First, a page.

How to Write and Debug Annotations


Many annotations are straightforward and obvious to write, but some can take a little effort to get right. PREfast attempts to diagnose any errors it sees in annotations, but it cannot check and report every conceivable error. It is always a good idea to write a small test case to confirm that annotations behave as you expect.

A good test case should report any expected errors and should not report instances of correct usage. Simple annotations such as __in do not benefit from test cases, but annotations that involve sizes-in particular, annotations that use the __part modifier-often benefit from test cases because writing the test cases often forces you to think about corner cases.

Examples of Annotation Test Cases

The example in Listing 23-34 shows a set of very simple test cases for the myfun function, which takes three parameters: mode, p1, and p2. The value of mode determines valid values for p1 and p2, so the test cases use the __drv_when conditional annotation to specify how to enforce correct usage of myfun.

Listing 23-34: Example of annotation test cases for a function

image from book
 // Annotate the prototype. __drv_when(mode==1, drv_arg(p1, __null)) __drv_when(mode==2, drv_arg(p2, __null)) __drv_when(mode <= 0 || mode > 2,      __drv_reportError("bad mode value")) void myfun(__in int mode, __in struct s *p1, __in struct s *p2); 
image from book

Starting with the first annotation, the prototype establishes the following usage requirements:

  • If mode is 1, p1 must be NULL.

  • If mode is 2, p2 must be NULL.

  • If mode is negative or greater than 2, issue a "bad mode value" error message.

In Listing 23-35, the test cases call the function correctly and incorrectly. Incorrect calls cause PREfast to issue a warning.

Listing 23-35: Example of code that exercises annotation test cases

image from book
 // A correct use void dummy1(__in struct s *a, __in struct s *b) {     myfun(0, a, b); } // An incorrect use: expect a warning void dummy2(__in struct s *a, __in struct s *b) {     myfun(1, a, b); } // An incorrect use: expect a warning void dummy3(__in struct s *a, __in struct s *b) {     myfun(2, a, b); } // A correct use void dummy4(__in struct s *a, __in struct s *b) {      myfun(1, NULL, b); } // A correct use void dummy5(__in struct s *a, __in struct s *b) {      myfun(2, a, NULL); } // An incorrect use: expect a warning void dummy6(__in struct s *a, __in struct s *b) {      myfun(14, a, b); }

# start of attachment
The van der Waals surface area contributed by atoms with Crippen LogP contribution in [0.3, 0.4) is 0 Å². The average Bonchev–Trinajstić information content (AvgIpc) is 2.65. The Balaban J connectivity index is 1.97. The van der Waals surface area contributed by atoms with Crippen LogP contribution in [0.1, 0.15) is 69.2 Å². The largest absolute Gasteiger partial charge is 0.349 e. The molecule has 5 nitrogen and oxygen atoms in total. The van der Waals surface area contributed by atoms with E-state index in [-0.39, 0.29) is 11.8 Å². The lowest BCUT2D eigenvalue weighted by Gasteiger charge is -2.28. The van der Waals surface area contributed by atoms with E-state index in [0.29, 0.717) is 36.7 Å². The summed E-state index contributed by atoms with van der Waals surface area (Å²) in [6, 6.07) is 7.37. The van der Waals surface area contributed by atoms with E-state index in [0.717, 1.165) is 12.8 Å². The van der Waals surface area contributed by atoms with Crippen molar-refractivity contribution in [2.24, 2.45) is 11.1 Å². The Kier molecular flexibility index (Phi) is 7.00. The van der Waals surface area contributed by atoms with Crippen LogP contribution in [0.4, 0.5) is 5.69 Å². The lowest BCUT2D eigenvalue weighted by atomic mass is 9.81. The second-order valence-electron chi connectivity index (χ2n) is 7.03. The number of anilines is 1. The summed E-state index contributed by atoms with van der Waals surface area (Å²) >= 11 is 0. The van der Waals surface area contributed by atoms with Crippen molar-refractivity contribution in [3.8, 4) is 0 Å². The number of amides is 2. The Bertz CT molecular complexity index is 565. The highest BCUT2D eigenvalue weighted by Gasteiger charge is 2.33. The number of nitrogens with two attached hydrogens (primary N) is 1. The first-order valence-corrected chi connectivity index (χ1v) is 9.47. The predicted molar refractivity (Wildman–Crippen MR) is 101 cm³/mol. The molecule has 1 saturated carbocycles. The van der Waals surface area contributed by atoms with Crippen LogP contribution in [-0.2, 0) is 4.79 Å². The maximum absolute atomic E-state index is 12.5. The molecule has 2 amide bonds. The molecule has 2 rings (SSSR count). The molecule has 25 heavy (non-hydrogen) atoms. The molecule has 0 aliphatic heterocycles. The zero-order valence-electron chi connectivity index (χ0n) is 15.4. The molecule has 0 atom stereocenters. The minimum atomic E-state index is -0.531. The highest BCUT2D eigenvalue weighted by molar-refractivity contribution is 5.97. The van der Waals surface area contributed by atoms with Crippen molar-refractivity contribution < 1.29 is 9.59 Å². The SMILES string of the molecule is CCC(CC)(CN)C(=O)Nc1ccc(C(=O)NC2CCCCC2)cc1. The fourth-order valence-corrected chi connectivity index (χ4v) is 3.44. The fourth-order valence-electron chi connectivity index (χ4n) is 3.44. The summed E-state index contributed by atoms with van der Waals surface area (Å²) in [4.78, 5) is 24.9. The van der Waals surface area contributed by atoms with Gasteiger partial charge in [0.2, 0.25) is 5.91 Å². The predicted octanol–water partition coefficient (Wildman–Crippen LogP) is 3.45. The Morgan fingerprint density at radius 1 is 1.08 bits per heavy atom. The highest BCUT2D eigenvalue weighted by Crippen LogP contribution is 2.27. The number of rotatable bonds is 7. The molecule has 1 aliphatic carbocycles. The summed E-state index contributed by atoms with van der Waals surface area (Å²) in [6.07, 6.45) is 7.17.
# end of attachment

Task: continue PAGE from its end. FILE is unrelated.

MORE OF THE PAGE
image from book

Tips for Writing Annotation Test Cases

Consider these tips when writing annotation test cases:

  • It is usually not necessary for the test case code to actually do anything. Often a single function call inside a dummy function is sufficient.

  • If you need pointers to structures, it is often enough to simply have the dummy function take those pointers as parameters, with the appropriate __in, __out, or other annotations that are required for the test.

  • It is not necessary to link or run annotation test cases. It is only necessary to use PREfast to compile them.

  • If you are writing several test cases, it is usually a good idea to put each test case in a separate dummy function. PREfast tries to minimize noise by suppressing duplicate errors within a function. Often when you are checking for multiple ways to trigger the error, the duplicate suppression logic suppresses the additional instances.

  • Functions that return void are usually better for test cases because they are not required to meet the compiler's requirement that the function return a value.

  • Remember to give each function a distinct name.

  • Remember that annotations are independent. It is usually unnecessary to check for unexpected interactions of unrelated annotations.




Developing Drivers with the Microsoft Windows Driver Foundation
Developing Drivers with the Windows Driver Foundation (Pro Developer)
ISBN: 0735623740
EAN: 2147483647
Year: 2007
Pages: 224

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